Exactly how much money that 20% represents isn’t perfectly clear, but we can make some assumptions. The Padres signed a 20-year, $1.2 billion deal prior to the 2013 season. The deal was reportedly backloaded, and we’re entering the 11th year of its 20-year span, which means the fees this year are likely in the neighborhood of $60 million.
It’s no accident that baseball issued a guarantee to every team involved with DSG rather than specifically the Padres. DSG has already come up short by paying only half of its contracted rights fees to a four-team group: the Twins, Rangers, Diamondbacks, and Guardians. None of those teams have a share in their local network, while the Padres do, which explains why they’re being handled in a bundle while San Diego operates separately. But the ongoing bankruptcy hearings – the ones at which Manfred testified yesterday – could lead to those teams also leaving the Bally network and following the Padres’ direct-distribution route.
The Padres, and any other team that ends up joining them in this model, represent an experiment that the league has been flirting with. Manfred noted that the league itself bid $9.6 billion for the regional networks that Sinclair Media bought in 2019 and spun off into Diamond Sports, setting the current chain of events into motion.
They may yet get their wish. Direct streaming has been touted as a potential solution to the viewership bind caused by cable cord-cutting — the natural audience for regional sports broadcasts has been shrinking at a rapid rate over the past decade. In fact, streaming rights are a key point of contention between MLB and Diamond. Diamond reportedly offered to pay all its rights fees rather than selectively defaulting in exchange for streaming rights. The league quite reasonably turned them down, and I find it hard to disagree with them. “Give us your streaming rights or we won’t honor the deals we’ve already signed” isn’t a strong negotiating position, or one likely to make your partner predisposed to help you.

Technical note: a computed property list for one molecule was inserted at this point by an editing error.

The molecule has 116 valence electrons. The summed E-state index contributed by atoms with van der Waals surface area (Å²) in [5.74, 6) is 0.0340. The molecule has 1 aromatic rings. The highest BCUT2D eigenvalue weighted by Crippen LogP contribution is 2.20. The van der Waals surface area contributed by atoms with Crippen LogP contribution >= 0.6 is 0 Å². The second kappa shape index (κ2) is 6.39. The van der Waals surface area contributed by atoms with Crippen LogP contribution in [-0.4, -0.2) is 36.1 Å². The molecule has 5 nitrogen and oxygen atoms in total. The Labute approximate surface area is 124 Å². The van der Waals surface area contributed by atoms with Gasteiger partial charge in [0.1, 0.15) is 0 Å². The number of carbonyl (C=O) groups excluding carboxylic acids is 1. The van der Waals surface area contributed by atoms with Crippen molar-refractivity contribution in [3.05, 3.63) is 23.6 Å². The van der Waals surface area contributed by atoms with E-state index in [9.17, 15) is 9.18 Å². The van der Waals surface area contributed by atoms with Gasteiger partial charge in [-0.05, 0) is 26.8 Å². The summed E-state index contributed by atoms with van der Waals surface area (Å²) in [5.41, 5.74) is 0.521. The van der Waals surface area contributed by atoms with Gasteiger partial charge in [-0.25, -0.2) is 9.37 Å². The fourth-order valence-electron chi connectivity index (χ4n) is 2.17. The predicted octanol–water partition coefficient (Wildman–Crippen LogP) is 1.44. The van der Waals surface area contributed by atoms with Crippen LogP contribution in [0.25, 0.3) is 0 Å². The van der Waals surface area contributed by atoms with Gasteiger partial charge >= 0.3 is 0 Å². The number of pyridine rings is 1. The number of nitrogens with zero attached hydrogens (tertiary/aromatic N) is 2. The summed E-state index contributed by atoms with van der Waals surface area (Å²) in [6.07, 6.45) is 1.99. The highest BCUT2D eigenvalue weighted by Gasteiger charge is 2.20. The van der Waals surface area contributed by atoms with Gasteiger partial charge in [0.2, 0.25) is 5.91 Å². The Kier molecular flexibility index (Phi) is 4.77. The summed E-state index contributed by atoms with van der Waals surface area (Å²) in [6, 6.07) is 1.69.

It’s too soon to tell how this direct streaming experiment will work out. The Padres are a unique case, not only the first team to try this new method but also a big-spending team with no sports competition in town. We may never know exactly how it works out, in fact: MLB is under no obligation to report how much money the direct streaming project makes. But the broad strokes make sense, and the league hardly has any choice in the matter, so we’re going to get a good idea of how this process works in the coming year.
As Joe Sheehan pointed out in his newsletter, the new landscape changes one significant detail: teams will now receive a variable amount of money for their broadcasts rather than a fixed amount. The A’s are making a reported $48 million this year in local TV rights; that probably wouldn’t happen in a direct-to-consumer world, because fans would simply unsubscribe. Even for teams that are less aggressively sacrificing the product on the field, a few down years never used to cut into their bottom line, and now it might. On the other hand, it’s now much easier to dip in and start watching a team’s games – you don’t have to purchase an entire cable plan to do so – which means that years of success might beget more broadcast revenue.
That’s a problem the league and its teams will have to reckon with over the coming years. It looks increasingly likely that Diamond’s piecemeal bankruptcy strategy – fighting over each individual team deal rather than selling off the entire package – is going to upend the RSN model. We’re not going back to a single entity owning half the broadcasts in the league – unless that entity is MLB.